Deauville European Festival of American Films

The Deauville Amer­i­can Film Fes­ti­val was cre­at­ed in 1975 by Lionel Chouchan and André Hal­i­mi under the lead­er­ship of Michel d’Or­nano, then May­or of the City of Deauville and of the Bar­rière Group. The City of Deauville del­e­gates the co-orga­ni­za­tion of the Fes­ti­val to ‘le Pub­lic Sys­tème Ciné­ma’ and to the C.I.D. LPSC pro­vides artis­tic direc­tion and the C.I.D brings its skills in event orga­ni­za­tion.

The Fes­ti­val high­lights the diver­si­ty of Amer­i­can cin­e­ma, from major Hol­ly­wood pro­duc­tions to inde­pen­dent films. It is the only Euro­pean fes­ti­val of this scale to open its doors to the pub­lic. Each year, more than one hun­dred films are pre­sent­ed on three sites: the Cen­ter Inter­na­tion­al de Deauville, the Ciné­ma du Casi­no Bar­rière and the Ciné­ma le Morny.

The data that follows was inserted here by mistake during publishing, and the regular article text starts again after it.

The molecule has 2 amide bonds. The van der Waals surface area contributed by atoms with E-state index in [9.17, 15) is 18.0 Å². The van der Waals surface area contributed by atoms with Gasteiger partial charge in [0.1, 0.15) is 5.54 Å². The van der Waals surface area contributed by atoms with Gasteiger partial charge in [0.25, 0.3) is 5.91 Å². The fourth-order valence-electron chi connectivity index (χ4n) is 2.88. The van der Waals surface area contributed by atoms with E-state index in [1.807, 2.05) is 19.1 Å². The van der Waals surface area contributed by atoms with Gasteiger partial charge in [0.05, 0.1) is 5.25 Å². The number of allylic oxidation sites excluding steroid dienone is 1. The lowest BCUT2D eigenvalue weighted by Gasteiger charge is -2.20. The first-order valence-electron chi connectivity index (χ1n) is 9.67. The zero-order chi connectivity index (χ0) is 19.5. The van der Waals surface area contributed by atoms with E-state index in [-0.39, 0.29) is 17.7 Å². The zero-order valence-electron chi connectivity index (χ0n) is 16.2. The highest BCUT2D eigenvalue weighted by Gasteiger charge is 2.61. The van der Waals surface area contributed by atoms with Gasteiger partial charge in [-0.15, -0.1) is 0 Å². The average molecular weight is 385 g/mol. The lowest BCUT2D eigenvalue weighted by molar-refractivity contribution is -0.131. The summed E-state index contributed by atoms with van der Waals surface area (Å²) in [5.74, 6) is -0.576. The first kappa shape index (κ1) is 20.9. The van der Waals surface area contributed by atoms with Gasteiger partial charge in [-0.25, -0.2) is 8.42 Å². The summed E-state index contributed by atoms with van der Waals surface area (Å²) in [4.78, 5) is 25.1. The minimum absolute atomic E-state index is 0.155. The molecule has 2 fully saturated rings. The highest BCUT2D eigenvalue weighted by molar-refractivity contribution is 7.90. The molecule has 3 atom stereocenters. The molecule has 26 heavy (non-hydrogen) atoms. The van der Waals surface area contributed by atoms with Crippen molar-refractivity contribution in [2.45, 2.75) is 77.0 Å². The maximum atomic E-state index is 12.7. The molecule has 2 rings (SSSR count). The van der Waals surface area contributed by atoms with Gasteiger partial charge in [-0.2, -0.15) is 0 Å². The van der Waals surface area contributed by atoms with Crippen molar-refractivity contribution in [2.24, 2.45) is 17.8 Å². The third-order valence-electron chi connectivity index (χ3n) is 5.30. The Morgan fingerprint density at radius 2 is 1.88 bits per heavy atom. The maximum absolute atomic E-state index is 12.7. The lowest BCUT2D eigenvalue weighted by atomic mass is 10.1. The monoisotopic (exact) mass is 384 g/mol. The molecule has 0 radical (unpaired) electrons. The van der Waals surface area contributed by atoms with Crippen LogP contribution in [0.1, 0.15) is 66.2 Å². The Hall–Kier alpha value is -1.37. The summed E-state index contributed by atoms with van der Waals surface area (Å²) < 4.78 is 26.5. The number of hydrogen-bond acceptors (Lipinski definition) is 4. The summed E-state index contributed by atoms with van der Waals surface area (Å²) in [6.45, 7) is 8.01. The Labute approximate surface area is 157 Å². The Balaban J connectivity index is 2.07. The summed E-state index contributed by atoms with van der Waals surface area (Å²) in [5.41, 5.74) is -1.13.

The Fes­ti­val has revealed works of art which have marked cin­e­ma his­to­ry: James Gray’s Lit­tle Odessa, Dar­ren Aronof­sky’s Pi, Tom DiCil­lo’s Liv­ing in Obliv­ion, Spike Jonze’s Being John Malkovitch, Christo­pher Nolan’s Memen­to, Todd Solondz’s Wel­come to the Doll­house, Paul Hag­gis’s Crash, John Cameron Mitchell’s Hed­wig and the Angry Inch, Valerie Faris and Jonathan Day­ton’s Lit­tle Miss Sun­shine, Jeff Nichols’s Take Shel­ter, Damien Chazelle’s Whiplash, Matt Ross’s Cap­tain Fan­tas­tic, Ben Zeitlin’s Beasts of the South­ern Wild, David Low­ery’s A Ghost Story….the Fes­ti­val is praised each year for the qual­i­ty and high stan­dard of its pro­gram­ming.


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